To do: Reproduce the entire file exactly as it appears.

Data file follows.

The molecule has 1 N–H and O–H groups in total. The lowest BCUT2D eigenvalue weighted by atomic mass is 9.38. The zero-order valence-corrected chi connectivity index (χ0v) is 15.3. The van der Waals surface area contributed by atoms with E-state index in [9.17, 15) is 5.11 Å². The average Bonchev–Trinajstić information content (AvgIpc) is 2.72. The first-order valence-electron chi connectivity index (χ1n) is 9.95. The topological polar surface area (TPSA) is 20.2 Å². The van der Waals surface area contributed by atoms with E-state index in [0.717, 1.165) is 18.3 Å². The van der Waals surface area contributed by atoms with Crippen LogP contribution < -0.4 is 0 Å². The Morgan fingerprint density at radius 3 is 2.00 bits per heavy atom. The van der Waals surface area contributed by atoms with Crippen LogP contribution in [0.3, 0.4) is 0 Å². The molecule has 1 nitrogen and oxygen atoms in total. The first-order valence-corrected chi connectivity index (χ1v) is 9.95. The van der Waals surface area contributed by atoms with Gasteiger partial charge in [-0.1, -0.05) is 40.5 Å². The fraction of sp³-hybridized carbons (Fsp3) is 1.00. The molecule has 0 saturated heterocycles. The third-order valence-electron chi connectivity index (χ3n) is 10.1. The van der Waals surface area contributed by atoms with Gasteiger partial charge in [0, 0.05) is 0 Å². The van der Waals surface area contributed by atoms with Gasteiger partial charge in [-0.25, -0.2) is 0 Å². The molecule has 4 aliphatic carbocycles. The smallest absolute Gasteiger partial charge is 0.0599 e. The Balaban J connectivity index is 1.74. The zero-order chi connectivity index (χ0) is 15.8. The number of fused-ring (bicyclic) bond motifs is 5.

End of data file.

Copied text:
The molecule has 1 N–H and O–H groups in total. The lowest BCUT2D eigenvalue weighted by atomic mass is 9.38. The zero-order valence-corrected chi connectivity index (χ0v) is 15.3. The van der Waals surface area contributed by atoms with E-state index in [9.17, 15) is 5.11 Å². The average Bonchev–Trinajstić information content (AvgIpc) is 2.72. The first-order valence-electron chi connectivity index (χ1n) is 9.95. The topological polar surface area (TPSA) is 20.2 Å². The van der Waals surface area contributed by atoms with E-state index in [0.717, 1.165) is 18.3 Å². The van der Waals surface area contributed by atoms with Crippen LogP contribution < -0.4 is 0 Å². The Morgan fingerprint density at radius 3 is 2.00 bits per heavy atom. The van der Waals surface area contributed by atoms with Crippen LogP contribution in [0.3, 0.4) is 0 Å². The molecule has 1 nitrogen and oxygen atoms in total. The first-order valence-corrected chi connectivity index (χ1v) is 9.95. The van der Waals surface area contributed by atoms with Gasteiger partial charge in [-0.1, -0.05) is 40.5 Å². The fraction of sp³-hybridized carbons (Fsp3) is 1.00. The molecule has 0 saturated heterocycles. The third-order valence-electron chi connectivity index (χ3n) is 10.1. The van der Waals surface area contributed by atoms with Gasteiger partial charge in [0, 0.05) is 0 Å². The van der Waals surface area contributed by atoms with Gasteiger partial charge in [-0.25, -0.2) is 0 Å². The molecule has 4 aliphatic carbocycles. The smallest absolute Gasteiger partial charge is 0.0599 e. The Balaban J connectivity index is 1.74. The zero-order chi connectivity index (χ0) is 15.8. The number of fused-ring (bicyclic) bond motifs is 5.